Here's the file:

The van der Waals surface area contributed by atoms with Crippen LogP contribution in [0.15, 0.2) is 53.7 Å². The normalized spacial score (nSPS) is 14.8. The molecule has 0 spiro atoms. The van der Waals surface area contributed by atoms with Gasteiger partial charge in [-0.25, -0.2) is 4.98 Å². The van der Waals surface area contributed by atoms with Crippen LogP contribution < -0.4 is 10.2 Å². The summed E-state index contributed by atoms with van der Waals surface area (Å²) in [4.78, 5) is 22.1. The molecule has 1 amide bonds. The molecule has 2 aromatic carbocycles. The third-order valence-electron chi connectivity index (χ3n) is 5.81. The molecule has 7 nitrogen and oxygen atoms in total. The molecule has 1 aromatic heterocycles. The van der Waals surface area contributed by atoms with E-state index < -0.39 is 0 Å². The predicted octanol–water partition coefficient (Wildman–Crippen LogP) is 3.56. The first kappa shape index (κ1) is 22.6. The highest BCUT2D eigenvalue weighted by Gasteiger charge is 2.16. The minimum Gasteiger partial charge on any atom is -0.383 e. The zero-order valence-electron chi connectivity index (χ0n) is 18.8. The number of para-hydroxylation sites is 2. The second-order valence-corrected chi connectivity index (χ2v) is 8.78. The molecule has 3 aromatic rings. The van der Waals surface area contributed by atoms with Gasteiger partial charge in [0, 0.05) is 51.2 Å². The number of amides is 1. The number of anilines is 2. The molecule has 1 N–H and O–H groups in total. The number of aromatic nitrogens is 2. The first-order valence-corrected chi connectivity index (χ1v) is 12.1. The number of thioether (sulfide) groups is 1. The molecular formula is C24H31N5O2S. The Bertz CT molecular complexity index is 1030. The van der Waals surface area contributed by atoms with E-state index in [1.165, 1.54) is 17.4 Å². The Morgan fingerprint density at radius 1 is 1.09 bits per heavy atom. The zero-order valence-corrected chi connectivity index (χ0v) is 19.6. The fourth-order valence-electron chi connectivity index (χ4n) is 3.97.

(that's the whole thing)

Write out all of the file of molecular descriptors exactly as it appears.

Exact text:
The van der Waals surface area contributed by atoms with Crippen LogP contribution in [0.15, 0.2) is 53.7 Å². The normalized spacial score (nSPS) is 14.8. The molecule has 0 spiro atoms. The van der Waals surface area contributed by atoms with Gasteiger partial charge in [-0.25, -0.2) is 4.98 Å². The van der Waals surface area contributed by atoms with Crippen LogP contribution < -0.4 is 10.2 Å². The summed E-state index contributed by atoms with van der Waals surface area (Å²) in [4.78, 5) is 22.1. The molecule has 1 amide bonds. The molecule has 2 aromatic carbocycles. The third-order valence-electron chi connectivity index (χ3n) is 5.81. The molecule has 7 nitrogen and oxygen atoms in total. The molecule has 1 aromatic heterocycles. The van der Waals surface area contributed by atoms with E-state index < -0.39 is 0 Å². The predicted octanol–water partition coefficient (Wildman–Crippen LogP) is 3.56. The first kappa shape index (κ1) is 22.6. The highest BCUT2D eigenvalue weighted by Gasteiger charge is 2.16. The minimum Gasteiger partial charge on any atom is -0.383 e. The zero-order valence-electron chi connectivity index (χ0n) is 18.8. The number of para-hydroxylation sites is 2. The second-order valence-corrected chi connectivity index (χ2v) is 8.78. The molecule has 3 aromatic rings. The van der Waals surface area contributed by atoms with Gasteiger partial charge in [0, 0.05) is 51.2 Å². The number of amides is 1. The number of anilines is 2. The molecule has 1 N–H and O–H groups in total. The number of aromatic nitrogens is 2. The first-order valence-corrected chi connectivity index (χ1v) is 12.1. The number of thioether (sulfide) groups is 1. The molecular formula is C24H31N5O2S. The Bertz CT molecular complexity index is 1030. The van der Waals surface area contributed by atoms with E-state index in [1.165, 1.54) is 17.4 Å². The Morgan fingerprint density at radius 1 is 1.09 bits per heavy atom. The zero-order valence-corrected chi connectivity index (χ0v) is 19.6. The fourth-order valence-electron chi connectivity index (χ4n) is 3.97.